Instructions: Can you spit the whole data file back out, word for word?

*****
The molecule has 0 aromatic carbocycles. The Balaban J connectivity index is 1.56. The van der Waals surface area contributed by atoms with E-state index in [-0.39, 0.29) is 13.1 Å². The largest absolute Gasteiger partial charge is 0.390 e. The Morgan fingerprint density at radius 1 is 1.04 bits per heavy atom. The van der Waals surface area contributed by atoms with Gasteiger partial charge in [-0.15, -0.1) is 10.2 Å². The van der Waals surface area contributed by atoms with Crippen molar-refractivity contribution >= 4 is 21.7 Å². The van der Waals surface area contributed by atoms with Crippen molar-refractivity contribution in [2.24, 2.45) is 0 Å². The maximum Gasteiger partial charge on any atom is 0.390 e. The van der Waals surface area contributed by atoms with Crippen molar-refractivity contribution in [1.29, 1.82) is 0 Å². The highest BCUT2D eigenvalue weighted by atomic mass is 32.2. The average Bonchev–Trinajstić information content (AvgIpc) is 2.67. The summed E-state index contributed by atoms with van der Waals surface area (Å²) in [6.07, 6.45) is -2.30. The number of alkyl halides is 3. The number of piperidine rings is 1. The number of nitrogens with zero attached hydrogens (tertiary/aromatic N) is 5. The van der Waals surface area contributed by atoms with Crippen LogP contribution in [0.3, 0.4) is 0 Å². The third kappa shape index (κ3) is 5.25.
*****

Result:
The molecule has 0 aromatic carbocycles. The Balaban J connectivity index is 1.56. The van der Waals surface area contributed by atoms with E-state index in [-0.39, 0.29) is 13.1 Å². The largest absolute Gasteiger partial charge is 0.390 e. The Morgan fingerprint density at radius 1 is 1.04 bits per heavy atom. The van der Waals surface area contributed by atoms with Gasteiger partial charge in [-0.15, -0.1) is 10.2 Å². The van der Waals surface area contributed by atoms with Crippen molar-refractivity contribution >= 4 is 21.7 Å². The van der Waals surface area contributed by atoms with Crippen molar-refractivity contribution in [2.24, 2.45) is 0 Å². The maximum Gasteiger partial charge on any atom is 0.390 e. The van der Waals surface area contributed by atoms with Crippen molar-refractivity contribution in [1.29, 1.82) is 0 Å². The highest BCUT2D eigenvalue weighted by atomic mass is 32.2. The average Bonchev–Trinajstić information content (AvgIpc) is 2.67. The summed E-state index contributed by atoms with van der Waals surface area (Å²) in [6.07, 6.45) is -2.30. The number of alkyl halides is 3. The number of piperidine rings is 1. The number of nitrogens with zero attached hydrogens (tertiary/aromatic N) is 5. The van der Waals surface area contributed by atoms with Crippen LogP contribution in [0.3, 0.4) is 0 Å². The third kappa shape index (κ3) is 5.25.